Most platforms support Massive Open Online Courses, including recorded class materials and live streaming classes. Initially, most schools uploaded class materials to the platforms. Some provinces applied this universally to schools to reduce the need and cost for each school to do it independently. Subsequently, schools began to move to live streaming their classes.
The combination of recorded and live streaming classes could enable a move towards student-centric learning. This shift has allowed students to preview and self-study recorded video and online materials. They can then join the live streaming classes better prepared with questions and interact with their teachers and classmates.
Digital literacy skills have become critical for teachers to move online and manage their virtual classes, especially through live streaming. Most young teachers learn quickly how to manage live streaming classes. Some older teachers face significant difficulties though, making their lack of digital literacy a major barrier to teaching effectively.
Most teachers, however, have enjoyed the experience of online teaching especially where there are comprehensive capabilities with online live streaming platforms that allow online interactions. The real-time interaction offered by streaming platforms encourages students to participate, ask questions, engage and share their opinions more comfortably. To help students stay engaged, some teachers keep online classes lively by including music, dance or physical education classes during class breaks.
But teachers also struggle with the technical limitations of online platforms, such as the inconvenience of blackboard writing with a computer mouse, and the difficulty replicating the student collaboration of a standard classroom. In response, some platforms are enhancing creative blackboard-writing capabilities and developing the group breakout functions in their online platforms.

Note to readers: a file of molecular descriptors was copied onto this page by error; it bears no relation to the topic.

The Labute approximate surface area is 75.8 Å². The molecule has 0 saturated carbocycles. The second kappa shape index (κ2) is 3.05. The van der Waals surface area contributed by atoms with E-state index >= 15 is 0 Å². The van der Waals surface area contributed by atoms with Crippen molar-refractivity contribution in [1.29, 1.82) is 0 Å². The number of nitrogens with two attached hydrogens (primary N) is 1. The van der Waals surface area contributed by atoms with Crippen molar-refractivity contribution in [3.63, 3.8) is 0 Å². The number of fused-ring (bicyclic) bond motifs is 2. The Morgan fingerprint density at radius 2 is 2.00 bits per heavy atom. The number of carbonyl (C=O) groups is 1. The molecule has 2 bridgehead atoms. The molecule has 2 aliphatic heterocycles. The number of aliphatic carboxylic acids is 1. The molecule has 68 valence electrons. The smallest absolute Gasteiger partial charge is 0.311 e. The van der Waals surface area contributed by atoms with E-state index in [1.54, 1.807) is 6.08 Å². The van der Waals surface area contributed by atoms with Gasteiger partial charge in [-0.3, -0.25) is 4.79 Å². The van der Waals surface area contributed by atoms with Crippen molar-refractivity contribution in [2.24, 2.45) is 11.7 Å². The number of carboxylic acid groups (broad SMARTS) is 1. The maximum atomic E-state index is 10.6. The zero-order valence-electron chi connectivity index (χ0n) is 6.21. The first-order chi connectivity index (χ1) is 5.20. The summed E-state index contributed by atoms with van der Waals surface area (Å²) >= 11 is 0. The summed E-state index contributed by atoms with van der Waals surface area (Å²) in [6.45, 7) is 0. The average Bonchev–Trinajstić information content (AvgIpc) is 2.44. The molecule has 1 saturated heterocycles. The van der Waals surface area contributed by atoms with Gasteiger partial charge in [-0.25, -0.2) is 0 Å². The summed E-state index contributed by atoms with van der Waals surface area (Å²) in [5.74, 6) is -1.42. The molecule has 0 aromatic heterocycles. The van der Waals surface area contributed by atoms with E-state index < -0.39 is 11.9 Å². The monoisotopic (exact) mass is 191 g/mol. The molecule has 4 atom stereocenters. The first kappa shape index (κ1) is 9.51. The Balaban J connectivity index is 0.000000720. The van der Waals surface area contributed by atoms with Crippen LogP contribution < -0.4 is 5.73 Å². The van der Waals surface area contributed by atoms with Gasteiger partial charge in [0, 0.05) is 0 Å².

Most students are more digitally prepared and comfortable with online learning than expected. One survey conducted in K12 schools in Zhejiang Province shows an 83% “satisfactory” rating of online learning (with 47% “very satisfied”). The survey also shows that students close to college or high school entrance exams want more lecture hours than the present 3-5 hours per day).
Many students have digital proficiencies far surpassing their teachers or parents. Nonetheless, most students expressed strong desires to go back to the old-fashioned classroom. The interactions among students, teachers and the facilities in a traditional classroom setting cannot be replaced by online learning.
The surge in online learning in the People’s Republic of China during the coronavirus outbreak highlights the importance of infrastructure (networks and devices), platforms (stability, interactions and ability to improve), and preparedness of teachers, students and parents. Without the mandatory shift to online learning particularly in public schools, such lessons would not have been learned so quickly.
But this does not make online learning a substitute for face-to-face schooling. Blended schooling that utilizes online and offline learning through partnerships between public and private sectors could become the new norm—even after the pandemic.